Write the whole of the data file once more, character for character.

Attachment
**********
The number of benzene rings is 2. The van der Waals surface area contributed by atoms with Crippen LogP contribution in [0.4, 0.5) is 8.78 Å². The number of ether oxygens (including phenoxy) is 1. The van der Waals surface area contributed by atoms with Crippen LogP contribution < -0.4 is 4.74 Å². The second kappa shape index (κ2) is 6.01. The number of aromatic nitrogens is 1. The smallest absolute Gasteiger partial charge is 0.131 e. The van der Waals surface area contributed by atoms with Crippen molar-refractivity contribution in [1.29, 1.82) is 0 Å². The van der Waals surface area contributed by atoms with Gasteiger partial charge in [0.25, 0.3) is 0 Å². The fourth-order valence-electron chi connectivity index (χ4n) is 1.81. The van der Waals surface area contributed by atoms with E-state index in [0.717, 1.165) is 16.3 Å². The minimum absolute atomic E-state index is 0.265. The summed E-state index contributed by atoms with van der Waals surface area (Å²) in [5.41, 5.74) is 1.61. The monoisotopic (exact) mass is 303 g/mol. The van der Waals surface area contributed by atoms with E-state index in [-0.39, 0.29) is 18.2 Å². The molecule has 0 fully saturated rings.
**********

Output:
The number of benzene rings is 2. The van der Waals surface area contributed by atoms with Crippen LogP contribution in [0.4, 0.5) is 8.78 Å². The number of ether oxygens (including phenoxy) is 1. The van der Waals surface area contributed by atoms with Crippen LogP contribution < -0.4 is 4.74 Å². The second kappa shape index (κ2) is 6.01. The number of aromatic nitrogens is 1. The smallest absolute Gasteiger partial charge is 0.131 e. The van der Waals surface area contributed by atoms with Crippen molar-refractivity contribution in [1.29, 1.82) is 0 Å². The van der Waals surface area contributed by atoms with Gasteiger partial charge in [0.25, 0.3) is 0 Å². The fourth-order valence-electron chi connectivity index (χ4n) is 1.81. The van der Waals surface area contributed by atoms with E-state index in [0.717, 1.165) is 16.3 Å². The minimum absolute atomic E-state index is 0.265. The summed E-state index contributed by atoms with van der Waals surface area (Å²) in [5.41, 5.74) is 1.61. The monoisotopic (exact) mass is 303 g/mol. The van der Waals surface area contributed by atoms with E-state index in [-0.39, 0.29) is 18.2 Å². The molecule has 0 fully saturated rings.